was also a Moderator of the Old School Presbyterian Assembly. His mother was a daughter of the famous John J. Crittenden, United States Senator from and Governor of the State of Kentucky. After his graduation from Center College and Danville Seminary, Dr. Young served with distinction in the pastorate at Madison, Ind.; Chicago, Ill., in the Fullerton Avenue Church; and in Louisville, Ky. In 1892, after an exceedingly sharp contest, Dr. Young was elected Moderator of the Presbyterian General Assembly at Portland, Oregon. He was a strict conservative in matters of Biblical criticism, and his opponents refused to make his election unanimous. He was one of the main participants in the Briggs case in those days that tried so many Presbyterian souls. He had not been able to attend to the active duties of his office for more than two years, and his death was not unexpected.

Church Membership of the General Theological Library

There are now eighty-four perpetual church members of the Theological Library at 53 Mount Vernon Street, Boston, the pastors of which can use the library forever free of charge. These churches are located in the States of Maine, Vermont, New Hampshire, Massachusetts, and Connecticut. Of Congregational there are 31, Unitarian 15, Episcopal 12, Methodist 11, Baptist 6, Universalist 3, Reformed Presbyterian 2, Presbyterian, Reformed Episcopal, Disciples, and New Jerusalem 1 each. These memberships are being multiplied, and ere long will include the greater part of those in Boston and vicinity, and eventually the larger part of those in New England. A church may be constituted a member by its own contribution, or by an interested friend, in many cases making it a memorial of some departed friend. The Library now numbers about fourteen thousand volumes, chiefly on religious and theological literature, and the reading-room receives regularly one hundred periodicals on like subjects.

Hope Hall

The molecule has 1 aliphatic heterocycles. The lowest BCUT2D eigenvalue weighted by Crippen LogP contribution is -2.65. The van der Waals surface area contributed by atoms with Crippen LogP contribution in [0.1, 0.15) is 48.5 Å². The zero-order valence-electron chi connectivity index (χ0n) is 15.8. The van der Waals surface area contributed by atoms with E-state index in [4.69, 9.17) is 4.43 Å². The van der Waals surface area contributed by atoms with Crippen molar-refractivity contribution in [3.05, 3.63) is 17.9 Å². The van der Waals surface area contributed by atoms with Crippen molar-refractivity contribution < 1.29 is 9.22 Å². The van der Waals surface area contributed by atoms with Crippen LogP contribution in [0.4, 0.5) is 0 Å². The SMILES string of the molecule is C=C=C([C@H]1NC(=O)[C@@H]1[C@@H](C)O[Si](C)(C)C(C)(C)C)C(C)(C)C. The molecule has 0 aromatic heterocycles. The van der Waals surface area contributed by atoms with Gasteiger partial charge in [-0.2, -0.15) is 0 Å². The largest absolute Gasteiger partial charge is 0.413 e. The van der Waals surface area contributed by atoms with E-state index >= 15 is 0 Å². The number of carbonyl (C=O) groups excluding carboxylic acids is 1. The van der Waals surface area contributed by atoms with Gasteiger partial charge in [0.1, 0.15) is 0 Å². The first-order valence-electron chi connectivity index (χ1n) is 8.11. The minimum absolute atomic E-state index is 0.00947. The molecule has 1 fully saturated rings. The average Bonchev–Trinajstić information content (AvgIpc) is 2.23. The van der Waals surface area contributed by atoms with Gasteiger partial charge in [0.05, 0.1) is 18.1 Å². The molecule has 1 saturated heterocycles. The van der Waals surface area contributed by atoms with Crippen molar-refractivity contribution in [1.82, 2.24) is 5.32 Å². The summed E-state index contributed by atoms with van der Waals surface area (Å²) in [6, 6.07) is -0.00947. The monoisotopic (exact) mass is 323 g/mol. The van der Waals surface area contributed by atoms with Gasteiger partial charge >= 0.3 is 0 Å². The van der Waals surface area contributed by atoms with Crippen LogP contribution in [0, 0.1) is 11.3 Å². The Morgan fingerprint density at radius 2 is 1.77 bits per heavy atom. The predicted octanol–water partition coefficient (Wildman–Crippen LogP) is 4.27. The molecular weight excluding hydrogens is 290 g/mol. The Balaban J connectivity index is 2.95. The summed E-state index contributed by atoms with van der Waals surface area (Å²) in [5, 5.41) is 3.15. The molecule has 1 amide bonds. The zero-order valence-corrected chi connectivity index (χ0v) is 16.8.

Is the appropriate name of the home for ex-convicts which Mrs. Ballington Booth is establishing on the high ground lying between the Harlem and Hudson Rivers on the upper end of Manhattan Island. It is a lovely old frame dwelling-house, and in location and general arrangement is admirably suited to the special purpose for which it is being fitted up. Several weeks ago The Outlook spoke of Mrs. Booth's purpose to found a home for released prisoners where they might receive much-needed sympathy and help in securing the means of making an honest living. Hope Hall will be their temporary home, and it has, perhaps, no exact parallel in this country. Mrs. Booth's prison work is divided into two parts, the first being carried on among the men in prison. So far has this work gone that a prison league has been established among the inmates at Sing Sing for spiritual purposes. Each member of the league (600 in number) subscribes for “The Gazette," the Volunteer organ; and many good books are being read by them. A marked change has come over many of them who are beginning to see that some one has sympathy for them and will give them help. If effort for their spiritual, moral, and material welfare should cease at the prison gates, it would, perhaps, in most cases fail of ultimate good; for it is when the poor ex-convict faces an unfriendly, unsympathetic world with his awful burden of shame and disgrace that the severest trials come. It is almost impossible for him to secure employment, because no one will trust him or cares to have him about. He needs sympathy, encouragement, and help. There is no place where he can go in the assurance of finding it, and this is indeed a pitiable fact. It is the testimony of prison officials that eighty to ninety per cent. of released prisoners go forth with the determination to lead honest, respectable lives, but most of them are driven back into crime for lack of a friendly, brotherly hand to help them. It is just on this unoccupied ground of needed helpful Christlike service that Hope Hall will stand. Here Mrs. Booth's "boys," as she fondly calls them, will find a warm welcome, when released from prison, if they are determined to live right and seek honest bread. A careful record will be kept of their whole history, and, when they deserve them, recommendations will be made to business men seeking help. Meantime they will be employed about Hope Hall so as to help make their living. Mrs. Booth is now making an effort to secure contributions with which to fit up and maintain Hope Hall, and would be pleased to receive anything that might be serviceable either in furnishing this home, or of use to the men who will occupy it. Carnegie Hall has been secured for a great mass-meeting on the evening of November 9, when a special appeal will be made for this enterprise. Certainly such a noble Christian ministry will not be crippled for the want of converted gold and silver to help it forward.